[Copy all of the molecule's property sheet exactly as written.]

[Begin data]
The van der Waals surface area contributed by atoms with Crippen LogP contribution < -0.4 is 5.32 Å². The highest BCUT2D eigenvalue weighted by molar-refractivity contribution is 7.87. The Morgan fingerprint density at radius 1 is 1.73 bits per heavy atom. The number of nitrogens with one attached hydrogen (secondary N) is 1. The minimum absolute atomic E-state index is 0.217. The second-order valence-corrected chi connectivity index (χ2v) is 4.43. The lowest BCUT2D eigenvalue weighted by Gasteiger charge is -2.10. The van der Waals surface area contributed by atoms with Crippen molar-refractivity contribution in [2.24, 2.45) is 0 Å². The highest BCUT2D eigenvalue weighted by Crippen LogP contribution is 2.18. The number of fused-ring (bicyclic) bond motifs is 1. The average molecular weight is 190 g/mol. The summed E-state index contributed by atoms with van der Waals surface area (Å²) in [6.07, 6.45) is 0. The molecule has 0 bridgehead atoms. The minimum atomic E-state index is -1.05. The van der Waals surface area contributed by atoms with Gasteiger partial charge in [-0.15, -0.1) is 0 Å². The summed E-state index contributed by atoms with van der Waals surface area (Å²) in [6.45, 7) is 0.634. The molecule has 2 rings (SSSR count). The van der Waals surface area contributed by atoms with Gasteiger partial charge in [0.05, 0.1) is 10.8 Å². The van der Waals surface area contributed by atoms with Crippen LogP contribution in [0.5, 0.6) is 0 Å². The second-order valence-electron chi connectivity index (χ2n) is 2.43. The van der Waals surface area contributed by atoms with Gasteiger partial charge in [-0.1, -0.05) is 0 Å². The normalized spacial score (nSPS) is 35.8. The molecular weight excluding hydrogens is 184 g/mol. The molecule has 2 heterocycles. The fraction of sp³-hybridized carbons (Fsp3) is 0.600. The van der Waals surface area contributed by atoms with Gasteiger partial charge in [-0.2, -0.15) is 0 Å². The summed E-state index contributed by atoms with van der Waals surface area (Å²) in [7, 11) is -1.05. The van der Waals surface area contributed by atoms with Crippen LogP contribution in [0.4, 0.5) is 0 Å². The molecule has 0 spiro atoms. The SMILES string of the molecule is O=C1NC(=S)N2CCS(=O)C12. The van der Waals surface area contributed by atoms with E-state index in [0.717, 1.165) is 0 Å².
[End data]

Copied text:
The van der Waals surface area contributed by atoms with Crippen LogP contribution < -0.4 is 5.32 Å². The highest BCUT2D eigenvalue weighted by molar-refractivity contribution is 7.87. The Morgan fingerprint density at radius 1 is 1.73 bits per heavy atom. The number of nitrogens with one attached hydrogen (secondary N) is 1. The minimum absolute atomic E-state index is 0.217. The second-order valence-corrected chi connectivity index (χ2v) is 4.43. The lowest BCUT2D eigenvalue weighted by Gasteiger charge is -2.10. The van der Waals surface area contributed by atoms with Crippen molar-refractivity contribution in [2.24, 2.45) is 0 Å². The highest BCUT2D eigenvalue weighted by Crippen LogP contribution is 2.18. The number of fused-ring (bicyclic) bond motifs is 1. The average molecular weight is 190 g/mol. The summed E-state index contributed by atoms with van der Waals surface area (Å²) in [6.07, 6.45) is 0. The molecule has 0 bridgehead atoms. The minimum atomic E-state index is -1.05. The van der Waals surface area contributed by atoms with Gasteiger partial charge in [-0.15, -0.1) is 0 Å². The summed E-state index contributed by atoms with van der Waals surface area (Å²) in [6.45, 7) is 0.634. The molecule has 2 rings (SSSR count). The van der Waals surface area contributed by atoms with Gasteiger partial charge in [0.05, 0.1) is 10.8 Å². The van der Waals surface area contributed by atoms with Crippen LogP contribution in [0.5, 0.6) is 0 Å². The second-order valence-electron chi connectivity index (χ2n) is 2.43. The van der Waals surface area contributed by atoms with Gasteiger partial charge in [-0.1, -0.05) is 0 Å². The normalized spacial score (nSPS) is 35.8. The molecular weight excluding hydrogens is 184 g/mol. The molecule has 2 heterocycles. The fraction of sp³-hybridized carbons (Fsp3) is 0.600. The van der Waals surface area contributed by atoms with Gasteiger partial charge in [-0.2, -0.15) is 0 Å². The summed E-state index contributed by atoms with van der Waals surface area (Å²) in [7, 11) is -1.05. The van der Waals surface area contributed by atoms with Crippen LogP contribution in [0.4, 0.5) is 0 Å². The molecule has 0 spiro atoms. The SMILES string of the molecule is O=C1NC(=S)N2CCS(=O)C12. The van der Waals surface area contributed by atoms with E-state index in [0.717, 1.165) is 0 Å².